World Nuclear Performance Report 2019

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Director General's Preface

The world’s nuclear reactors made a growing contribution to supplying clean and reliable electricity in 2018. Global nuclear generation was 2563 TWh, up 61 TWh on the previous year. 

At the end of 2018 the capacity of the world’s 449 operable reactors was 397 GWe, up 4 GWe on the previous year. Nine new reactors were connected to the grid, with a combined capacity of 10.4 GWe. Seven reactors were closed down in 2018, with a combined capacity of 5.4 GWe. Of these, four are Japanese reactors that had not generated since 2011, and a fifth, Chinshan 1, had not generated since 2015, so these closures had minimal impact on overall electricity generation in 2018. Four reactors in Japan, with a combined capacity of 5.6 GWe, were given approval to restart.

The number of reactors under construction at the end of 2018 was 55, with construction starts on five reactors, compared to the nine that have been connected to the grid following completion of construction. In Asia, nuclear generation rose by more than 10%, to reach 533 TWh, now more than one-fifth of global generation. In China, the first AP1000 and EPR reactors began commercial operation, alongside Russian VVER V-428M and Chinese ACPR-1000 reactors. Although the four reactors gaining approval to restart in Japan brought the total number to nine, the pace of progress to restarting  more reactors remains slow, continuing Japan’s reliance on fossil fuels.

The median construction time in 2018 was eight-and-a-half years; this was primarily due to the start-up of reactors utilizing new designs. The average construction time for reactors in recent years has been around five-to-six years.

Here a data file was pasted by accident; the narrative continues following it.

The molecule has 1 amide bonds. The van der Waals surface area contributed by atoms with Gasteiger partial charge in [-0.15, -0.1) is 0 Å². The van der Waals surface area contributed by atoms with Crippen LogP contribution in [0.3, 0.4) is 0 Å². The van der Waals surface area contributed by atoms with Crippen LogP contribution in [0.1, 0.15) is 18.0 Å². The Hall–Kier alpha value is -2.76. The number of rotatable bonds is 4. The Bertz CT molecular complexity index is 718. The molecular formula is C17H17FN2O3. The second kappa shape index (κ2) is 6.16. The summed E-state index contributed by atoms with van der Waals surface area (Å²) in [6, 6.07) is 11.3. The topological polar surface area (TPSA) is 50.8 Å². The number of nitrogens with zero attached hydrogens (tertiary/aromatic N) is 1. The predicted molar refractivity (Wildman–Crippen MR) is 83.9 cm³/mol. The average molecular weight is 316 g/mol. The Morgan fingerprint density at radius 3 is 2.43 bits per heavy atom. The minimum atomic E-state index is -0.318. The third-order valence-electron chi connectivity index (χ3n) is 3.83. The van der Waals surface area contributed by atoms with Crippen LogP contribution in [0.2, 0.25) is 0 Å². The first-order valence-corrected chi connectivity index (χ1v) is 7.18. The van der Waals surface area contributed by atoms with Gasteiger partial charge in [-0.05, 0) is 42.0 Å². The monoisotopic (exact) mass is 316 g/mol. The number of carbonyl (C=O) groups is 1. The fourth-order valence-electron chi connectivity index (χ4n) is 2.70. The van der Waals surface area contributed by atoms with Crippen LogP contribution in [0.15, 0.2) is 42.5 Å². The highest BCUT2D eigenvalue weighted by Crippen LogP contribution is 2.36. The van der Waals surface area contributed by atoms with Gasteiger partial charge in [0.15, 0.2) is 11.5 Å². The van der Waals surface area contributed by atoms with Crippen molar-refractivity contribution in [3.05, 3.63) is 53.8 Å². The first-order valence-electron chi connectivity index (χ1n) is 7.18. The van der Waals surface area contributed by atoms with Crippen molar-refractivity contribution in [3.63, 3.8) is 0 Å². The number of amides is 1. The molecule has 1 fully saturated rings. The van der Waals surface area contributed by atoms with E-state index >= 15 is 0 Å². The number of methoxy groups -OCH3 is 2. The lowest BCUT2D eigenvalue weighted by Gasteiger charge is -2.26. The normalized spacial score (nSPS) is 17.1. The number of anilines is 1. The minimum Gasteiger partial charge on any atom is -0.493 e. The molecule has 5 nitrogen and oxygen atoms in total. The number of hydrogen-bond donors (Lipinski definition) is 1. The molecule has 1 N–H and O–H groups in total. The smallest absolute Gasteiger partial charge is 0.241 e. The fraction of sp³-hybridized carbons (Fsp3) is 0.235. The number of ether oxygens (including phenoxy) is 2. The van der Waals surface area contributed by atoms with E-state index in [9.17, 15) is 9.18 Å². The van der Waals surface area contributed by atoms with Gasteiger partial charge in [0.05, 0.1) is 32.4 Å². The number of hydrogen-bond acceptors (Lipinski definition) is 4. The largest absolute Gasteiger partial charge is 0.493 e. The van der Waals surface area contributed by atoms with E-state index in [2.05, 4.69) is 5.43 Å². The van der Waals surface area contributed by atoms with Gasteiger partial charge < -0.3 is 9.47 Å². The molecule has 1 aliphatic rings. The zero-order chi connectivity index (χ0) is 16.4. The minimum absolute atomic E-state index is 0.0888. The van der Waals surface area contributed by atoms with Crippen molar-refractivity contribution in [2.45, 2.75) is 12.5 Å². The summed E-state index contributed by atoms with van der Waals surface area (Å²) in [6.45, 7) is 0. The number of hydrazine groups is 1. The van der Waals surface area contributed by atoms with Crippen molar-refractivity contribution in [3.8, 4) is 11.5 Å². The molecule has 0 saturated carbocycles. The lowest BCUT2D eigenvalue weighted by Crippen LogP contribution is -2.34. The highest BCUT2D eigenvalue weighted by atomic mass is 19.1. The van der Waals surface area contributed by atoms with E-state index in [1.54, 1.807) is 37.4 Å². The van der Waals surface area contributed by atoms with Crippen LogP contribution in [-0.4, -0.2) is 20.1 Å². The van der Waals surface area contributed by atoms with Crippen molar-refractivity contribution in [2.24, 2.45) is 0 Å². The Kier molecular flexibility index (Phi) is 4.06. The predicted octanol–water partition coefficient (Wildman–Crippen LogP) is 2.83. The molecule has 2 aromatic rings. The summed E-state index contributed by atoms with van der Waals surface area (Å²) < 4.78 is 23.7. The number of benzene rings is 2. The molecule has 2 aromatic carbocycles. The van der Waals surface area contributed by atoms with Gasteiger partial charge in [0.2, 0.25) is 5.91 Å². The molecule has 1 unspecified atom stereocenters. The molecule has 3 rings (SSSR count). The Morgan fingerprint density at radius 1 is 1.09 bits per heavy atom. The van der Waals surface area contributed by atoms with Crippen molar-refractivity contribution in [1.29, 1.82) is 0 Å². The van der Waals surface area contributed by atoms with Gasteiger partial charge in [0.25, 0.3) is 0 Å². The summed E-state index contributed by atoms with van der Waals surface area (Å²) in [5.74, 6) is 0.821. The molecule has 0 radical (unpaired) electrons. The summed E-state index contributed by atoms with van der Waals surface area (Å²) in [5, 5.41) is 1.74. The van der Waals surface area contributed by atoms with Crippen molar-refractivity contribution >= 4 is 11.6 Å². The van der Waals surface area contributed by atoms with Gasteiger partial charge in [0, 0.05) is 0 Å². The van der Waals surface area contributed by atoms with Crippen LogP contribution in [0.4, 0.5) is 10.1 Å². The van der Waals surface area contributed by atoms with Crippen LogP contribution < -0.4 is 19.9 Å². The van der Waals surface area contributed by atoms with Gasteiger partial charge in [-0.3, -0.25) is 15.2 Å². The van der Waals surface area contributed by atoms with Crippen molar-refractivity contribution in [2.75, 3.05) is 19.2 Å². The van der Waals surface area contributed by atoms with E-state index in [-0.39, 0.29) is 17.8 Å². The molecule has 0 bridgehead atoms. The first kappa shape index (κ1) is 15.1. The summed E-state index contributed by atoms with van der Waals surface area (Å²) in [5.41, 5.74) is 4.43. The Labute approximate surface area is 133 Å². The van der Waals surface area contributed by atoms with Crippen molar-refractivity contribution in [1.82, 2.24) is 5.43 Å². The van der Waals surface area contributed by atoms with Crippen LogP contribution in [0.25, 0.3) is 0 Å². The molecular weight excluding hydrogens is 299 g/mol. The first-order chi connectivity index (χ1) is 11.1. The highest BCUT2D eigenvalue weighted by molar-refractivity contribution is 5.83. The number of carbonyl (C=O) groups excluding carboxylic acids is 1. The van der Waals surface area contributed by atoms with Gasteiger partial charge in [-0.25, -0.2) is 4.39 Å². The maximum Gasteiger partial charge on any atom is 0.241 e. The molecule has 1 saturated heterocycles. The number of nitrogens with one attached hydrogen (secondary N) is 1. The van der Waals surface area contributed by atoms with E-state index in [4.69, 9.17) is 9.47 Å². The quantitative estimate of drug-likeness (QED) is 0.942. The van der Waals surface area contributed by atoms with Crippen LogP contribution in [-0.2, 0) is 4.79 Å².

We should see construction times return to more typical recent durations in 2019. Construction started on the first of four planned units at Akkuyu, in Turkey and the first formal start of construction in West & Central Europe since 2007 began at Hinkley Point C, with first concrete poured for the first of two EPR units.

In Russia preparations on the first floating nuclear power plant continued, with both reactors on board the Akademik Lomonosov reaching first criticality. The vessel should be installed at Pevek later this year. Reactors in the USA produced more electricity in 2018 than in any previous year, with 808 TWh generated. One reactor retired, Oyster Creek, despite being licensed for an additional ten years of operation, because revised water use rules would require construction of cooling towers. While some US states have introduced schemes that support nuclear generation by recognizing the value of its clean, low-carbon generation, elsewhere other reactors are under threat from distorted and challenging market conditions.

The world’s nuclear plants continue to perform excellently. Growth is strong, with more than 20 new reactors scheduled to be connected before the end of 2020. For the industry to reach the Harmony goal of supplying at least 25% of the world’s electricity before 2050, much greater commitment from policymakers will be required.


Agneta Rising
Director General
World Nuclear Association

31 August 2019